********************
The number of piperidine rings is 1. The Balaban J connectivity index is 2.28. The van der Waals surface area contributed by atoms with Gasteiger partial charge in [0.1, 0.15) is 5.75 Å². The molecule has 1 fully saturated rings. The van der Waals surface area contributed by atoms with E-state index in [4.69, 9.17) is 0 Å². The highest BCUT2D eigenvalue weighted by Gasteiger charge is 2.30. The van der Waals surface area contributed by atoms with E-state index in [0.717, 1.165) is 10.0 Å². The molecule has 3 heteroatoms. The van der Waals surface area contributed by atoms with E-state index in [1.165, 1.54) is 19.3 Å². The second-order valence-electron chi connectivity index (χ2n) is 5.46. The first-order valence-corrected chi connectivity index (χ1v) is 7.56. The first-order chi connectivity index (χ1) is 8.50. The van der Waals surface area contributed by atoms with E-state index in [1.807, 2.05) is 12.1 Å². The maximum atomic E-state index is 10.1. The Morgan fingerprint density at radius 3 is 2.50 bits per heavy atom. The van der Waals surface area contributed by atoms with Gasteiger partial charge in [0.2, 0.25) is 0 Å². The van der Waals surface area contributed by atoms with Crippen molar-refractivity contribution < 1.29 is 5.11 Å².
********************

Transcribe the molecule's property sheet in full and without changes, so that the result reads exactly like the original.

The number of piperidine rings is 1. The Balaban J connectivity index is 2.28. The van der Waals surface area contributed by atoms with Gasteiger partial charge in [0.1, 0.15) is 5.75 Å². The molecule has 1 fully saturated rings. The van der Waals surface area contributed by atoms with E-state index in [4.69, 9.17) is 0 Å². The highest BCUT2D eigenvalue weighted by Gasteiger charge is 2.30. The van der Waals surface area contributed by atoms with E-state index in [0.717, 1.165) is 10.0 Å². The molecule has 3 heteroatoms. The van der Waals surface area contributed by atoms with E-state index in [1.165, 1.54) is 19.3 Å². The second-order valence-electron chi connectivity index (χ2n) is 5.46. The first-order valence-corrected chi connectivity index (χ1v) is 7.56. The first-order chi connectivity index (χ1) is 8.50. The van der Waals surface area contributed by atoms with E-state index in [1.807, 2.05) is 12.1 Å². The maximum atomic E-state index is 10.1. The Morgan fingerprint density at radius 3 is 2.50 bits per heavy atom. The van der Waals surface area contributed by atoms with Gasteiger partial charge in [0.2, 0.25) is 0 Å². The van der Waals surface area contributed by atoms with Crippen molar-refractivity contribution < 1.29 is 5.11 Å².